Malaysian-Indian minister switches party
Kuala Lumpur, Aug 6, 2010:
Senator T. Murugiah, a deputy minister in the prime minister's department, has joined the Malaysian Indian Congress (MIC), the largest party of the Indians in the country.
Murugiah, who was the youth wing chief of People's Progressive Party (PPP), a smaller party with a significant number of ethnic Indians, was sacked after he fell out with PPP chief M. Kayveas, whom he tried to topple last year.
Both parties are constituents of the ruling alliance Barisan Nasional (BN).
MIC secretary general T. Rajagopalu said Murugiah had offered to bring along 10,000 new members, including his supporters from the PPP, The Star newspaper reported on its website Friday.
He claimed that the decision to accept Murugiah, who joined as an ordinary member of the MIC, was in line with Prime Minister and Barisan Nasional chairman Najib Tun Razak's wish "to see the MIC as the biggest party for Indians in the country".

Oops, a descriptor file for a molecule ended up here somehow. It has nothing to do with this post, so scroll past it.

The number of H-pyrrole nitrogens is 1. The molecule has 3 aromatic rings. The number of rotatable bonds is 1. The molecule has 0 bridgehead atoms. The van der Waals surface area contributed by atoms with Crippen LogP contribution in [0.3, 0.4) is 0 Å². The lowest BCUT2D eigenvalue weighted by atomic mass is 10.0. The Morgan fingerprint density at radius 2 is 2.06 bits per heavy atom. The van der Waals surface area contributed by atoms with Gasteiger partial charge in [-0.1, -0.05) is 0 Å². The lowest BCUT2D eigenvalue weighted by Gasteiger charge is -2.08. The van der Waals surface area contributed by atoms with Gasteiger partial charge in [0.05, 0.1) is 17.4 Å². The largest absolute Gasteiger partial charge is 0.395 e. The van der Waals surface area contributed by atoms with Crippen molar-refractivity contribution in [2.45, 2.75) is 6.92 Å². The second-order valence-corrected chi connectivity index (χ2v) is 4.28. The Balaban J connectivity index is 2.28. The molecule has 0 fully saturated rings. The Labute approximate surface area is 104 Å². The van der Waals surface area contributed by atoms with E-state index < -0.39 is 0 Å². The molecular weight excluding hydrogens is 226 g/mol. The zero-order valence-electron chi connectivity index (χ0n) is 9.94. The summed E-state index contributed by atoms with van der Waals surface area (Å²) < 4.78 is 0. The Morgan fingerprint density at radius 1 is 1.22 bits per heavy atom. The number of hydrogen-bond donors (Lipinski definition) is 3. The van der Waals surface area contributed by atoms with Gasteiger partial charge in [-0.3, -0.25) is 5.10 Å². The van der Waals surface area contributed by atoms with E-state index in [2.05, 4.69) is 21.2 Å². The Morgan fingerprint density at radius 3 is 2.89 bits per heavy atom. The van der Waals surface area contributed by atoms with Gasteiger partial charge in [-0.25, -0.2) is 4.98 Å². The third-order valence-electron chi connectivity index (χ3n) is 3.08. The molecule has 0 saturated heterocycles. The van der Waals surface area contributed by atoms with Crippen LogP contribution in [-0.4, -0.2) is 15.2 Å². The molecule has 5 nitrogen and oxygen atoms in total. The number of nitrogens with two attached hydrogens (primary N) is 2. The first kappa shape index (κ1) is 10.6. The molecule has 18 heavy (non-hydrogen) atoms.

Malaysia is home to 1.7 million ethnic Indians, a bulk of them Tamils, who support several parties of the ethnic Indians in the BN and opposition alliance Pakatan Rakyat (PR).
Most of the ethnic Indian parties are either individual-led or family-based, despite having organisational set up at different levels, resulting in feuds and differences that are aired publicly.
Another recently-formed party of the Indians, the Malaysia Makkal Sakthi Party has said it plans to hold elections by the end of October "to resolve its leadership tussle once and for all".
Party secretary general Kannan Ramasamy said Friday elections were necessary "to defuse the crisis and prevent the party from losing the support of the people".
The party has been rocked by internal conflict since the end of last year, with one faction, aligned to president R.S. Thanenthiran, and another, aligned to deputy president A. Vathemurthy, expelling each of the leaders and taking their woes to the Registrar of Societies (ROS).
All BN constituents fared badly in the general election in March 2008, losing their traditional two-thirds parliamentary majority and control of four states.
Next round of election is due in 2012, but there is speculation that Najib might advance it.